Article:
NEW YORK -
The price of gold, which has climbed for years like a blood-pressure reading for anxious investors, plunged Wednesday to its lowest level in three months.
Gold fell almost $58 to $1,614 per ounce. It has declined 15 percent since September, when it hit a peak of $1,907. It had more than doubled since the financial crisis three years earlier.
Surprisingly, the fall came on an ugly day in the stock market - the Dow Jones industrial average lost 125 points. Last year, a day like Wednesday would have caused fearful investors to buy gold as a protective investment.
"It's difficult to forecast, but I think the gold bull market is over," said Cetin Ciner, a professor of finance at the University of North Carolina-Wilmington. He likened the surge in gold to dot-com stocks before they collapsed.
Some investors buy gold as a hedge against inflation, and minutes from a Federal Reserve meeting that came out Tuesday afternoon suggested that the central bank believes that inflation remains under control.
Gold's attraction as an asset of refuge during crises also seems to have diminished. The economy has picked up, and worst-case scenarios in the United States and Europe have faded.
"Fear has been gold's best friend, and so to the extent that fear is dissipating, gold should fall," said Jim Paulsen, chief investment strategist at Wells Capital Management. "We might look back at these Fed minutes as the line in the sand."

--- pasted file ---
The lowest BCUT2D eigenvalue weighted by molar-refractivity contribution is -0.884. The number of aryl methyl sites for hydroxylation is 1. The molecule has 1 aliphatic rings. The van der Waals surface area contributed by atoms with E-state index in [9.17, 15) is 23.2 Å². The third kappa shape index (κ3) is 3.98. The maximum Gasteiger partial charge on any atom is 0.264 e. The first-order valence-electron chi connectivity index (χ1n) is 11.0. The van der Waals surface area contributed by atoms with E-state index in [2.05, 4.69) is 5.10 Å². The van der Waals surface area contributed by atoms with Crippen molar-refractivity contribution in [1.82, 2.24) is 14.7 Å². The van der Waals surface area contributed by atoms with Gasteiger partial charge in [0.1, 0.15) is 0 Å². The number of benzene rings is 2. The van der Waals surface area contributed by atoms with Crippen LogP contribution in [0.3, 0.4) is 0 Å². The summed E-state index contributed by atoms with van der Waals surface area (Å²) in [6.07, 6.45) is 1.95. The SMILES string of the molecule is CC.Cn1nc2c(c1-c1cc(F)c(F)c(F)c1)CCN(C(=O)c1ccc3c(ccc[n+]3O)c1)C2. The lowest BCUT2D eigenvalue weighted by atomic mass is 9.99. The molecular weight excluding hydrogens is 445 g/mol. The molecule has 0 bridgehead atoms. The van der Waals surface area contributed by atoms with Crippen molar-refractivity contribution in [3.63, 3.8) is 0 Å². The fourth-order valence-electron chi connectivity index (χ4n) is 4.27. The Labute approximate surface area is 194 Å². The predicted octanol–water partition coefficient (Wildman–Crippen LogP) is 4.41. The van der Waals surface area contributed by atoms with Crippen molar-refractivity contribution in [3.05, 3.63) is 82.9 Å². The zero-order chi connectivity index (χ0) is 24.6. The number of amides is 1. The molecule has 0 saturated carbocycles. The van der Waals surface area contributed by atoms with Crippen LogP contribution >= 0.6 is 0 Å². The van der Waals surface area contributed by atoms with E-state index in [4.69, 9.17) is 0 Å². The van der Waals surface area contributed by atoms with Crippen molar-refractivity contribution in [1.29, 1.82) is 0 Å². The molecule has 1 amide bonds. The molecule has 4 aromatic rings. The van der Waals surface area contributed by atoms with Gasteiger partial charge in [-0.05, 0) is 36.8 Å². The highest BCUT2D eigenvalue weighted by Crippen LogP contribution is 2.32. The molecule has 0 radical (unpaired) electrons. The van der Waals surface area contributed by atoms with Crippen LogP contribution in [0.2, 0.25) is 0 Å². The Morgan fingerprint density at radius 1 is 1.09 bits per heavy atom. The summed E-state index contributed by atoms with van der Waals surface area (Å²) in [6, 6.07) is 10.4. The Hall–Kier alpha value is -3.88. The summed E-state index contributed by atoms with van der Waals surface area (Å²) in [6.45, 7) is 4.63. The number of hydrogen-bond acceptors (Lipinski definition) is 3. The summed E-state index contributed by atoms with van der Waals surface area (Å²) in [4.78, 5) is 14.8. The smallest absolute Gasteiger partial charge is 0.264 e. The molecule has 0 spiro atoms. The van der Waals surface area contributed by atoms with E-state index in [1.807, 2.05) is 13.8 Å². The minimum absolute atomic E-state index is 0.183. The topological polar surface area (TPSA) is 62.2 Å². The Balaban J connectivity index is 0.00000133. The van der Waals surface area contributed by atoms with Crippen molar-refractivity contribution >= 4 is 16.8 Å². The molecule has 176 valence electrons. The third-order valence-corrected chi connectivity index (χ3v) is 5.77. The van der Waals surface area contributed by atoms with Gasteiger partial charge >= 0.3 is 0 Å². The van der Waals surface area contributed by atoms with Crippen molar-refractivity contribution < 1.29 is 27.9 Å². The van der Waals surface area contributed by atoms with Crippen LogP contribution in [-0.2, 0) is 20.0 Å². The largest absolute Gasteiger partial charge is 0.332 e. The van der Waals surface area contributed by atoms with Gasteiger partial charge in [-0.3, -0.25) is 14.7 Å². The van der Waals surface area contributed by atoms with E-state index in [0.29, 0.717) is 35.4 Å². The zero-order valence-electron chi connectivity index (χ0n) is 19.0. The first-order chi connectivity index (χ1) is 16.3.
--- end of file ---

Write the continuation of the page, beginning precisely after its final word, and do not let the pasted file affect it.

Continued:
Gold has been hit in recent weeks by striking gold sellers in India, the world's largest buyer of physical gold, who are upset over government tariffs. Another bearish sign was a surge Wednesday in the dollar, which tends to rise when gold falls.
Gold fetched only $300 to $400 an ounce during the 1990s but climbed steadily last decade. By late 2008, it was near $900. It took off that fall when prices for stocks and corporate bonds plunged, wiping out years of savings. Even money-market funds looked suspect. Investors bid up prices for the safest of assets, like U.S. Treasury bonds. Others turned to gold.
"During our bout with Armageddon, people ran to it for safety," said Abraham Bailin, a commodity analyst at Morningstar. "It might sound silly now, but that's where it started."
Demand for gold also surged as the Federal Reserve bought bonds, starting in the spring of 2009, to push down borrowing costs and stimulate the economy, a move known as quantitative easing.
The Fed's efforts to pump money into the banking system and avert a deep recession led to fears of runaway inflation, a concern shared by both the tea party and big-shot investors.
Buying gold soon became a political statement. For those who didn't trust financial institutions or were wary of the government, it was the investment of choice. The television personality Glenn Beck advised viewers to stock up on gold bars.